Why the Númenóreans and Elves Are at Odds in THE RINGS OF POWER - Nerdist
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Why the Númenóreans and Elves Are at Odds in THE RINGS OF POWER

The shadowy figure aboard a ship seemed like a true savior for Galadriel and Halbrand at the end of The Rings of Power‘s second episode. But upon waking up, the elven warrior quickly realizes she’s not necessarily among friends. These people are the Númenóreans, a race of Men that descend from Elves long back. Sounds like they ought to be buddies, right? Sadly, no. The series’ third episode, “Adar,” brings the fractious history between Elves and Númenóreans to the fore. Here is what you need to know about that history, from J.R.R. Tolkien’s The Silmarillion.

Spoiler Alert

Like many good feuds, it comes down to family. Way way back—we’re talking First Age stuff—the ancient race of Men called Edain fought along with Elves and Valar against the evil rogue Valar Morgoth. This is the War of Wrath. After the war ended with Morgoth’s defeat, the Valar gifted the Edain an island in between Aman (the continent containing Valinor) and Middle-earth. This island would become Númenor and the inhabitants would become the Númenóreans. In addition to the land, the Valar gifted these Men a much longer lifespan (hundreds of years) and greater height.

A statue from Numenor reaches out its hand
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The first king of Númenor was none other than Elros, brother of Elrond. Elros chose to live a mortal human life while Elrond chose to remain an immortal elf. For a long time, because of this fraternal bond between Elves and Númenóreans, got along great. The Elves from Valinor would routinely go to Númenor to visit and trade. Everything was peachy keen! But as you probably noticed from the show, Elrond is still kicking while Elros is not. Elros died hundreds of years before the beginning of The Rings of Power.

And this was the first major fissure. Despite their incredibly long lives, the Númenóreans were still mortal. They grew to resent the Elves for their immortality and permission to live in Valinor. They grew proud and nationalistic, especially once they mastered the seas and set up colonies on Middle-earth. The royal lineage tended to remain friendly with Elves for many more years, however. An off-shoot of the royal line became the House of Andúnië, aka “The Faithful.” As we see in the episode, this is the lineage of Elendil and Isildur.

Lord of the Rings the Rings of Power character Elendil
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After a time, the royal line of Númenor started along that anti-elf route. They would persecute the Faithful, driving them into hiding. King Tar-Palantir, the most recent king as of the beginning of The Rings of Power, was one of the Faithful. His own father, the previous king Ar-Gimilzôr, opposed the Valar and the Elves, and so Tar-Palantir was truly on his own in trying to repair relations with the immortal beings. He once again tended to the the White Tree and followed the ancient practices honoring Eru Ilúvatar.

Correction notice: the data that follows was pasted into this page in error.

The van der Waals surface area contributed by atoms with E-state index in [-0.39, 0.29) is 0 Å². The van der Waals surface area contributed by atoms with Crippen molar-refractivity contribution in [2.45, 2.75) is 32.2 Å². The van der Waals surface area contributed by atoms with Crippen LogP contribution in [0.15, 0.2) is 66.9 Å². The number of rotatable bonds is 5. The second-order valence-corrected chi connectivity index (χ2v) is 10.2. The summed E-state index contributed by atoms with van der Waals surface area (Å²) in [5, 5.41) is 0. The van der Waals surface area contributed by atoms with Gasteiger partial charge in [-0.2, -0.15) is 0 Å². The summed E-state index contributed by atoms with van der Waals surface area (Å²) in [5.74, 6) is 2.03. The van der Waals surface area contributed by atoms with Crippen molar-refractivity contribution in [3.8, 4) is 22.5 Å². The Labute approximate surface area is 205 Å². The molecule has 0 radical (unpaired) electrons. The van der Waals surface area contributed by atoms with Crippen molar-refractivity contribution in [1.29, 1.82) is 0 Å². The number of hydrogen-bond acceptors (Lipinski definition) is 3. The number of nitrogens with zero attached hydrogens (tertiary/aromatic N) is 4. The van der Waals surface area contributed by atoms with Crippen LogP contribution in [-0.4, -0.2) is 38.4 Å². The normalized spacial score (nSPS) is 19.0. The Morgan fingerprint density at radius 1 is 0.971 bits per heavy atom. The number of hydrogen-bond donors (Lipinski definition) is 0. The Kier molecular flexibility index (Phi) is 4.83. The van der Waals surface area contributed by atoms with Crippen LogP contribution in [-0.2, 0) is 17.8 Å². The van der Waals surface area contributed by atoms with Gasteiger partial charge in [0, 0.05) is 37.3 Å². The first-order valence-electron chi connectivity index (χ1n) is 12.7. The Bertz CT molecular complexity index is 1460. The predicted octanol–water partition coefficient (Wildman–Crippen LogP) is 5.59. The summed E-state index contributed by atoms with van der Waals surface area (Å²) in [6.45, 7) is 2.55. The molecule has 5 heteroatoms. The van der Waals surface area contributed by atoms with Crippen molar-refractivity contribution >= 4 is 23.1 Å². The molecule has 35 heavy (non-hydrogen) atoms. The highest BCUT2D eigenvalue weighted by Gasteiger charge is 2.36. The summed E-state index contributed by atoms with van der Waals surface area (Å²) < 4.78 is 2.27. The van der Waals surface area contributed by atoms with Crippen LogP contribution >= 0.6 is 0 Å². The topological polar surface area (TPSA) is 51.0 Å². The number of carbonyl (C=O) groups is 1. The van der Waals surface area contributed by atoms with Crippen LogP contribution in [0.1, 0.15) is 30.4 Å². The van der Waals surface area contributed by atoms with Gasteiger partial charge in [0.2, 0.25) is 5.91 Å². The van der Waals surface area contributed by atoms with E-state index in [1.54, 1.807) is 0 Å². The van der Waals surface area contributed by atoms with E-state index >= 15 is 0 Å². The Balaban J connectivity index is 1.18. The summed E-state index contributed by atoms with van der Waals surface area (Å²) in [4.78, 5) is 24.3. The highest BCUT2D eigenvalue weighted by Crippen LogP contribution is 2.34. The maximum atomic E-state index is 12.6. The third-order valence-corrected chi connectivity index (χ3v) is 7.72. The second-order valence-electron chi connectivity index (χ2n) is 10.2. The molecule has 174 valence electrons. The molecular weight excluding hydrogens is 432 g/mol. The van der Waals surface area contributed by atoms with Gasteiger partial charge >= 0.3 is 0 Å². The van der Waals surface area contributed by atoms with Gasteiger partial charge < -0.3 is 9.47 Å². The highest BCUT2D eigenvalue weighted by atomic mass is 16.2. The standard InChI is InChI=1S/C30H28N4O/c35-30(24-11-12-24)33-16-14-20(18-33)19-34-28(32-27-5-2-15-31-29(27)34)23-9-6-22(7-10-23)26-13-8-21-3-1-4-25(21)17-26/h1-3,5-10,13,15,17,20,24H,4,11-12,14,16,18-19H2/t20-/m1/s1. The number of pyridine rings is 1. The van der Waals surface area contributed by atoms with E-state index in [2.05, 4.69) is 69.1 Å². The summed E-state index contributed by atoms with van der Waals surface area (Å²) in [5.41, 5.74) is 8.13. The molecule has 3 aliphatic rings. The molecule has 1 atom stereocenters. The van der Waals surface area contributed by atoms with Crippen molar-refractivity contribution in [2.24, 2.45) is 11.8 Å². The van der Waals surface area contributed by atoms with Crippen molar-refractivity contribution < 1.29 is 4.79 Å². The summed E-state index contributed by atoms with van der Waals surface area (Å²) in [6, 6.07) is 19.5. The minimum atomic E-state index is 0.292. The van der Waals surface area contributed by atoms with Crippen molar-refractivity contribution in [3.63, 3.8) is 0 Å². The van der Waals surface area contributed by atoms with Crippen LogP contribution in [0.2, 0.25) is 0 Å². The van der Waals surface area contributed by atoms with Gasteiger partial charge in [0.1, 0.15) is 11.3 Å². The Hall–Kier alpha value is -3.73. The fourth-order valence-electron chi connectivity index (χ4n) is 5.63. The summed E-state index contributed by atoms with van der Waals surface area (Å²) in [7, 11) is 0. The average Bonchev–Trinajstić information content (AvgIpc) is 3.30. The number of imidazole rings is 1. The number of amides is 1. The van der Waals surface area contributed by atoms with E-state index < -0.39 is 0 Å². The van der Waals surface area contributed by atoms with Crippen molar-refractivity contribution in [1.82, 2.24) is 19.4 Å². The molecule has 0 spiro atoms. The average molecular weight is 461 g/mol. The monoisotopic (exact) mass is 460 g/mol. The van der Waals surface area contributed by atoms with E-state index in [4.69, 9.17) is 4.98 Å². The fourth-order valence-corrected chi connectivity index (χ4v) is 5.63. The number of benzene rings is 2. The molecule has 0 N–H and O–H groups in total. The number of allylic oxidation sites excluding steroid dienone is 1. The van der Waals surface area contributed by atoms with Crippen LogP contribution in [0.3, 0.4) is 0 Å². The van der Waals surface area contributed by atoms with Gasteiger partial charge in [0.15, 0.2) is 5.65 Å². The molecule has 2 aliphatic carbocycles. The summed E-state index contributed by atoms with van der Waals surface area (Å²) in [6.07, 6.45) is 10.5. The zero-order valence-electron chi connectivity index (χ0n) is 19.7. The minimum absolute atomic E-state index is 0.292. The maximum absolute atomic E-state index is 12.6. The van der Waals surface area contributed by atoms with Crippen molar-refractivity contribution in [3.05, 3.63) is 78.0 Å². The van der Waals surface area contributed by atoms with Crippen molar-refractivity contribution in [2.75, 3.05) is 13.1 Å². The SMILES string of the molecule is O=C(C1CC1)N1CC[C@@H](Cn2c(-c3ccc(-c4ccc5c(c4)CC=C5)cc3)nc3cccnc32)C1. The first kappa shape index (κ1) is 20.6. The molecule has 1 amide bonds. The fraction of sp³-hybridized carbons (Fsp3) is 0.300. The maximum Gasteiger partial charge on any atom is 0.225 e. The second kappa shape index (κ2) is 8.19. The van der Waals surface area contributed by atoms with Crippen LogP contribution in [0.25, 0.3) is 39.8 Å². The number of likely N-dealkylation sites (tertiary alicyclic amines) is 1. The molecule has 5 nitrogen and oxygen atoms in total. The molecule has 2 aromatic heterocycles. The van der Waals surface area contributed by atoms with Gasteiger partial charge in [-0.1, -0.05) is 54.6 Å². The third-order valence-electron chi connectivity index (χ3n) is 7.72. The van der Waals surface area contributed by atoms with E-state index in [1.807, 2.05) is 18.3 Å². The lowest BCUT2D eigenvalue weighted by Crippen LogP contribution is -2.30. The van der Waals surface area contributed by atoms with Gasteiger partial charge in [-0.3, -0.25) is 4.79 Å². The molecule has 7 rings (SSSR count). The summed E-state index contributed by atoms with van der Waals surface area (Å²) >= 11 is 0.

However, the Valar did not reply to this gesture, perhaps still aware that so many in Númenor had disdain for them. And really, can you blame Galadriel for being sniffy towards Miriel, the Queen Regent of Númenor? She knows she’s unwelcome, and feels, as she says in the episode, that the Númenóreans owe the Elves for their great gifts and bountiful homeland. The Elves feel as though the Númenóreans have abandoned their responsibilities to the peoples of Middle-earth, focusing inward instead at their own might and glory.

Lord of the Rings The Rings of Power elves Gil-galad, Galadriel, and Elrond. Season 2 of Rings of Power will introduce new characters including the elf Círdan
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It’s interesting, then, that the show has taken to depicting Númenor visually and Númenóreans culturally as a mix of Ancient Crete and Venice, both powerful city-states that fell under their own weight. We know the Second Age ends with the fall of Númenor, and at this point in the series we’re only about 64 years away from that. We’re seeing the end, in real time, of Númenórean society. Would they have survived if they hadn’t broken with the Valar? Could they have beaten Sauron early? I mean, probably not, but one does wonder.

As episode four, “The Great Wave” we learn something about the Queen Regent and her seeming distrust of Elves. Her father, the former king, Tar-Palantir, lies secreted away in a tower. He sought to restore the alliance between Elves and Númenóreans, and was part of the Faithful. However the people of Númenor were not so easily swayed and they removed him from the throne. The only way Miriel could become Queen Regent was to denounce Elves. And she was particularly convincing in that denouncement. However, we eventually learn she too is part of the Faithful and the episode ends with her pledging to aid Galadriel.

However, as we’ll learn, the Númenóreans as a whole will not share her trust. It’s a whole thing, friends.

Originally published September 8, 2022.

Kyle Anderson is the Senior Editor for Nerdist. You can find his film and TV reviews here. Follow him on Instagram and Letterboxd.

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